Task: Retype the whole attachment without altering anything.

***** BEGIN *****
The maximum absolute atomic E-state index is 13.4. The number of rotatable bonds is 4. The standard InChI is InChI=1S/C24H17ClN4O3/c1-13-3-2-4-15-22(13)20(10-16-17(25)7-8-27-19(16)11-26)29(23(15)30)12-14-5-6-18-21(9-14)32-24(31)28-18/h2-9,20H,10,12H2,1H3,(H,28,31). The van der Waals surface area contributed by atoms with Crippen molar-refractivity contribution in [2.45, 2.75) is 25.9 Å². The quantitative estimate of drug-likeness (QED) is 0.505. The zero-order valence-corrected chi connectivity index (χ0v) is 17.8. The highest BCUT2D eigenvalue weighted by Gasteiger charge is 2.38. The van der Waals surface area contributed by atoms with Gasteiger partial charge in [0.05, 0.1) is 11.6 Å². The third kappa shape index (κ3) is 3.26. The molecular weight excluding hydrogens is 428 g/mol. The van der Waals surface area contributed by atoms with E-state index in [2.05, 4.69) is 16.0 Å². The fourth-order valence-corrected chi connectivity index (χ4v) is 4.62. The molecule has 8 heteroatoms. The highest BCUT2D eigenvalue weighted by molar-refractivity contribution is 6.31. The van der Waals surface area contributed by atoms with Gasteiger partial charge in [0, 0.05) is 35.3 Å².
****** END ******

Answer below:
The maximum absolute atomic E-state index is 13.4. The number of rotatable bonds is 4. The standard InChI is InChI=1S/C24H17ClN4O3/c1-13-3-2-4-15-22(13)20(10-16-17(25)7-8-27-19(16)11-26)29(23(15)30)12-14-5-6-18-21(9-14)32-24(31)28-18/h2-9,20H,10,12H2,1H3,(H,28,31). The van der Waals surface area contributed by atoms with Crippen molar-refractivity contribution in [2.45, 2.75) is 25.9 Å². The quantitative estimate of drug-likeness (QED) is 0.505. The zero-order valence-corrected chi connectivity index (χ0v) is 17.8. The highest BCUT2D eigenvalue weighted by Gasteiger charge is 2.38. The van der Waals surface area contributed by atoms with Gasteiger partial charge in [0.05, 0.1) is 11.6 Å². The third kappa shape index (κ3) is 3.26. The molecular weight excluding hydrogens is 428 g/mol. The van der Waals surface area contributed by atoms with E-state index in [2.05, 4.69) is 16.0 Å². The fourth-order valence-corrected chi connectivity index (χ4v) is 4.62. The molecule has 8 heteroatoms. The highest BCUT2D eigenvalue weighted by molar-refractivity contribution is 6.31. The van der Waals surface area contributed by atoms with Gasteiger partial charge in [0, 0.05) is 35.3 Å².